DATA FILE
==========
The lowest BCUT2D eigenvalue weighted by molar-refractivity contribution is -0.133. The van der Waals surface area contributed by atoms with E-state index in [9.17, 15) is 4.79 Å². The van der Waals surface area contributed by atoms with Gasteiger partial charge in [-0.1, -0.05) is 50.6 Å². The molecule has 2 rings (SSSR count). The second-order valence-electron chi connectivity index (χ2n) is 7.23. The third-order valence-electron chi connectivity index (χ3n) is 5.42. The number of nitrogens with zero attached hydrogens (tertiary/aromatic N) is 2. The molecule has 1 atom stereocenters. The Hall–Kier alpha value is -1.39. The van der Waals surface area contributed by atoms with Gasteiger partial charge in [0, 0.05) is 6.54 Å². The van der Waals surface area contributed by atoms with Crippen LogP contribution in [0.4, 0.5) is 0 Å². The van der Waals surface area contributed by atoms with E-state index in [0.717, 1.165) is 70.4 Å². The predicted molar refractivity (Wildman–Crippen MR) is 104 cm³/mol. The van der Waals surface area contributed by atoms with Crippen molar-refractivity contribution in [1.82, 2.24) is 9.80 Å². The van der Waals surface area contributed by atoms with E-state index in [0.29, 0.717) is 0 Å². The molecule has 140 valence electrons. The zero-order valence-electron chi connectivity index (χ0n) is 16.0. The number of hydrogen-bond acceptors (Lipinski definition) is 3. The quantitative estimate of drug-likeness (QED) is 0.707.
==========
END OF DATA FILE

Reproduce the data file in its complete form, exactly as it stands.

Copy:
The lowest BCUT2D eigenvalue weighted by molar-refractivity contribution is -0.133. The van der Waals surface area contributed by atoms with E-state index in [9.17, 15) is 4.79 Å². The van der Waals surface area contributed by atoms with Gasteiger partial charge in [-0.1, -0.05) is 50.6 Å². The molecule has 2 rings (SSSR count). The second-order valence-electron chi connectivity index (χ2n) is 7.23. The third-order valence-electron chi connectivity index (χ3n) is 5.42. The number of nitrogens with zero attached hydrogens (tertiary/aromatic N) is 2. The molecule has 1 atom stereocenters. The Hall–Kier alpha value is -1.39. The van der Waals surface area contributed by atoms with Gasteiger partial charge in [0, 0.05) is 6.54 Å². The van der Waals surface area contributed by atoms with Crippen LogP contribution in [0.4, 0.5) is 0 Å². The van der Waals surface area contributed by atoms with E-state index in [0.717, 1.165) is 70.4 Å². The predicted molar refractivity (Wildman–Crippen MR) is 104 cm³/mol. The van der Waals surface area contributed by atoms with Crippen molar-refractivity contribution in [1.82, 2.24) is 9.80 Å². The van der Waals surface area contributed by atoms with E-state index in [0.29, 0.717) is 0 Å². The molecule has 140 valence electrons. The zero-order valence-electron chi connectivity index (χ0n) is 16.0. The number of hydrogen-bond acceptors (Lipinski definition) is 3. The quantitative estimate of drug-likeness (QED) is 0.707.